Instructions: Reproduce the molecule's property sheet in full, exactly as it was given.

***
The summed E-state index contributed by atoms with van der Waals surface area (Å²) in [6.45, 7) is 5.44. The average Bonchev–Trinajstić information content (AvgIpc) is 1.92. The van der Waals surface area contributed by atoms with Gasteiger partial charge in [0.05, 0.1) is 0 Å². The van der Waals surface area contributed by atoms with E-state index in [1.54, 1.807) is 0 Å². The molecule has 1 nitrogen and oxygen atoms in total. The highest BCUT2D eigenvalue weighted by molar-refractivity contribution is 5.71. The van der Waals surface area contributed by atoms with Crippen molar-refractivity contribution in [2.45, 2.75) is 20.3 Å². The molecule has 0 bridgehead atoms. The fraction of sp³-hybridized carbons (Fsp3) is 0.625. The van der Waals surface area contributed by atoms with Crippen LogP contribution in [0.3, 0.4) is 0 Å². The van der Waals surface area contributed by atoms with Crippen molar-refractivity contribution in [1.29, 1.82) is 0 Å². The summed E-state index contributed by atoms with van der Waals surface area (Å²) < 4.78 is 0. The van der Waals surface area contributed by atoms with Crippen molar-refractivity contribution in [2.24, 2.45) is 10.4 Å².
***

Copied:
The summed E-state index contributed by atoms with van der Waals surface area (Å²) in [6.45, 7) is 5.44. The average Bonchev–Trinajstić information content (AvgIpc) is 1.92. The van der Waals surface area contributed by atoms with Gasteiger partial charge in [0.05, 0.1) is 0 Å². The van der Waals surface area contributed by atoms with E-state index in [1.54, 1.807) is 0 Å². The molecule has 1 nitrogen and oxygen atoms in total. The highest BCUT2D eigenvalue weighted by molar-refractivity contribution is 5.71. The van der Waals surface area contributed by atoms with Crippen molar-refractivity contribution in [2.45, 2.75) is 20.3 Å². The molecule has 0 bridgehead atoms. The fraction of sp³-hybridized carbons (Fsp3) is 0.625. The van der Waals surface area contributed by atoms with Crippen LogP contribution in [0.3, 0.4) is 0 Å². The van der Waals surface area contributed by atoms with Crippen molar-refractivity contribution in [1.29, 1.82) is 0 Å². The summed E-state index contributed by atoms with van der Waals surface area (Å²) < 4.78 is 0. The van der Waals surface area contributed by atoms with Crippen molar-refractivity contribution in [2.24, 2.45) is 10.4 Å².